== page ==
Finding or Avoiding, it is still the same question - is he the one? The quest to find the perfect partner might confuse some of you as a love fickle adventure but the results of a 2007 Survey conducted by the Australian Institute of Family Studies indicate that about 1 in 4 Australian marriages end in divorce, and this figure does not reflect the percentage of women who stay unhappily married to men who they thought were Mr Rights, but in reality, should have been avoided. So don’t you think that avoiding or at least examining the potential Mr Right is a process we women all need to consider? It’s like buying a car, or a house? Or a Tiffany’s ring? Caveat Emptor - Let the bride beware! To assist with identifying the potentially misleading and deceptive male stock, Dr Heiss has delivered us a series of case studies for avoiding shabby suitors.

The novel is a celebration of true love – against the odds, it’s about being with the person who lights your flame – your soul mate. I read a journalist recently asked: ‘Why is someone so beautiful, smart, witty and sexy like you single?’ Anita’s answer - ‘Because I’ve seen what absolute, complete love is, and it knows no boundaries.’ This is a reference and a tribute to the love of her mother and father. Of course Anita has another answer to the question: ‘Because I’m having so much fun doing the research for my Chic-Lit novels.’

Love, lust, sex, food and astral travel aside, the novel takes on current topics of Indigenous affairs such as the NT intervention, deaths in custody and social injustice. These are cleverly loaded into the book as central to the action.

Indigenous arts and culture features in the novel through Peta’s job as the National Policy Manager for Aboriginal Arts and Culture. So I was pleased to read that Peta could state the shortfalls of the Copyright Act of 1968 to a non-Indigenous linguist aiming to record Aboriginal languages . She recommends a contract where the Aboriginal language centre will own the rights. (Well done, Peta!) (page 188)

She celebrates Reconciliation Week: NAIDOC attends the Woodford Dreaming Festival (even though our dear Peta doesn’t camp out, but sleeps in the four star hotel in the nearby Caboolture – page 216). She visits the Bunjilaka Aboriginal Centre at Melbourne Museum, and the Koori Heritage Trust. She queries the authenticity of the fake Aboriginal craft on sale at Vic Markets. She reads Indigenous literature like Alexis Wright’s Carpentaria and the Papunya School Book of Country and History (p. 263.). She sways the music at Koori musician - Richard Frankland’s gig, and goes to poetry readings by Samuel Wagan Watson. And the sounds of Sharnee Fenwick singing ‘Kiss that boy’ (page. 296), which we will hear a little bit later, are also featured.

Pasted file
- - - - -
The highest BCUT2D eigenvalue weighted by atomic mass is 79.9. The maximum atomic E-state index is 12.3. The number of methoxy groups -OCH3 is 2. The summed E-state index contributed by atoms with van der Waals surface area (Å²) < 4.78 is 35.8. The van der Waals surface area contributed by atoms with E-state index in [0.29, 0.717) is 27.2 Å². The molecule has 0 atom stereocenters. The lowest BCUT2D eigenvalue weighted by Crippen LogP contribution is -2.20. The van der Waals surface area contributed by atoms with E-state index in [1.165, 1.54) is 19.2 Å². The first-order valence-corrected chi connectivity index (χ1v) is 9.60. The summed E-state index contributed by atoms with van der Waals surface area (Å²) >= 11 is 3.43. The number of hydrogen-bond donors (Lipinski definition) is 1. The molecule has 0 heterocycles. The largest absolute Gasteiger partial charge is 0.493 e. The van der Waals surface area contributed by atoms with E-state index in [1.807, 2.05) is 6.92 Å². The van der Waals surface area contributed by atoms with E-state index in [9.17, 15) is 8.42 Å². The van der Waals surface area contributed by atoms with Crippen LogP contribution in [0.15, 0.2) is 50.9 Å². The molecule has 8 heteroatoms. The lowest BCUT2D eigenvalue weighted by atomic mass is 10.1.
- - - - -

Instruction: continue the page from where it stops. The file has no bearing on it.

Anita writing style excels specifically in the Astral Travelling episodes. There is a freedom in her word play and scene construction that I envied and enjoyed. One of my favourite astral trips is where Peta goes to Las Vegas and LA after eating the World Famous Fat Bastard Burger. Wearing a red sequinned dress to match her attitude, she is asked by Mike-Monday: ‘I thought all you Ossies were called Bruce and Sheila. And that you all have pet kangaroos.’ Peta replies: ‘Most Ossies are, but I’m Aboriginal, so we’re really just sis and cuz. And we eat kangaroos.’ (page 310.)

Gathered here at Sauce Bar & Grill tonight, we share in the fortune of our good friend Anita. If Not Meeting Mr Right cleverly trail-blazed Indigenous Chic-Lit, with Avoiding Mr Right Anita has truly mastered the genre. I am sure that this book will be an overwhelming success. Congratulations to Random House, and we graciously look forward to more in this series. Avoiding Mr Right is going to storm the Australian publishing world. So if you want to get a firm grip on a piece of history making I encourage you to buy a book – maybe two – tonight. Readers can get their rocks off ‘Sex in the city’ Indigenous style, with two important differences. Our heroine actually eats, even if it does makes her astral travel. And secondly, Carrie may have Manhattan, but Peta has Black bourgeois style.

So it is with enormous pride and pleasure, that I invite you to join in the applause, to launch Avoiding Mr Right ….